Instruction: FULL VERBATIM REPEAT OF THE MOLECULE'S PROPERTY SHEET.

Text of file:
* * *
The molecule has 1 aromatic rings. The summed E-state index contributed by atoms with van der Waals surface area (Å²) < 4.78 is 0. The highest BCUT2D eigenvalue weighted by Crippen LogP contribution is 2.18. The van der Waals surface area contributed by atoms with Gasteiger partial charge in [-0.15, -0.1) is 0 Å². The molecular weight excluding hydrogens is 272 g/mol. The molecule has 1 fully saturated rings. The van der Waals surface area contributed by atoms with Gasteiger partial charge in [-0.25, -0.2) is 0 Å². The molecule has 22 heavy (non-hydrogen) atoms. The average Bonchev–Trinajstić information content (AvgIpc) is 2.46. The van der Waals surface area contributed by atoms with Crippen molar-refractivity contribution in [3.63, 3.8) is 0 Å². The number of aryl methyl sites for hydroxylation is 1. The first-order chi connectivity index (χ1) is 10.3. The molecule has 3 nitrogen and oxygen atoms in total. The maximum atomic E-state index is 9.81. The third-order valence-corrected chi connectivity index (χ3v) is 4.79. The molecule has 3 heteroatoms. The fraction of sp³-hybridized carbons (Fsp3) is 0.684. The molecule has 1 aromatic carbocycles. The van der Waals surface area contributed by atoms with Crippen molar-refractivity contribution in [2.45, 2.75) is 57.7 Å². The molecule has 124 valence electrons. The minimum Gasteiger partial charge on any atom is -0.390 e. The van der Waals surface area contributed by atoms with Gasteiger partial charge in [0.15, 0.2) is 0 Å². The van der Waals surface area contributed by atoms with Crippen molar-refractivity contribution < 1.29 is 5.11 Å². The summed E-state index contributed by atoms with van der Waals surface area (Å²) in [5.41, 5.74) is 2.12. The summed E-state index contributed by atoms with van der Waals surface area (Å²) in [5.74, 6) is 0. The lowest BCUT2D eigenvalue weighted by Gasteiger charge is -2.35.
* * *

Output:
The molecule has 1 aromatic rings. The summed E-state index contributed by atoms with van der Waals surface area (Å²) < 4.78 is 0. The highest BCUT2D eigenvalue weighted by Crippen LogP contribution is 2.18. The van der Waals surface area contributed by atoms with Gasteiger partial charge in [-0.15, -0.1) is 0 Å². The molecular weight excluding hydrogens is 272 g/mol. The molecule has 1 fully saturated rings. The van der Waals surface area contributed by atoms with Gasteiger partial charge in [-0.25, -0.2) is 0 Å². The molecule has 22 heavy (non-hydrogen) atoms. The average Bonchev–Trinajstić information content (AvgIpc) is 2.46. The van der Waals surface area contributed by atoms with Crippen molar-refractivity contribution in [3.63, 3.8) is 0 Å². The number of aryl methyl sites for hydroxylation is 1. The first-order chi connectivity index (χ1) is 10.3. The molecule has 3 nitrogen and oxygen atoms in total. The maximum atomic E-state index is 9.81. The third-order valence-corrected chi connectivity index (χ3v) is 4.79. The molecule has 3 heteroatoms. The fraction of sp³-hybridized carbons (Fsp3) is 0.684. The molecule has 1 aromatic carbocycles. The van der Waals surface area contributed by atoms with Crippen molar-refractivity contribution in [2.45, 2.75) is 57.7 Å². The molecule has 124 valence electrons. The minimum Gasteiger partial charge on any atom is -0.390 e. The van der Waals surface area contributed by atoms with Gasteiger partial charge in [0.15, 0.2) is 0 Å². The van der Waals surface area contributed by atoms with Crippen molar-refractivity contribution < 1.29 is 5.11 Å². The summed E-state index contributed by atoms with van der Waals surface area (Å²) in [5.41, 5.74) is 2.12. The summed E-state index contributed by atoms with van der Waals surface area (Å²) in [5.74, 6) is 0. The lowest BCUT2D eigenvalue weighted by Gasteiger charge is -2.35.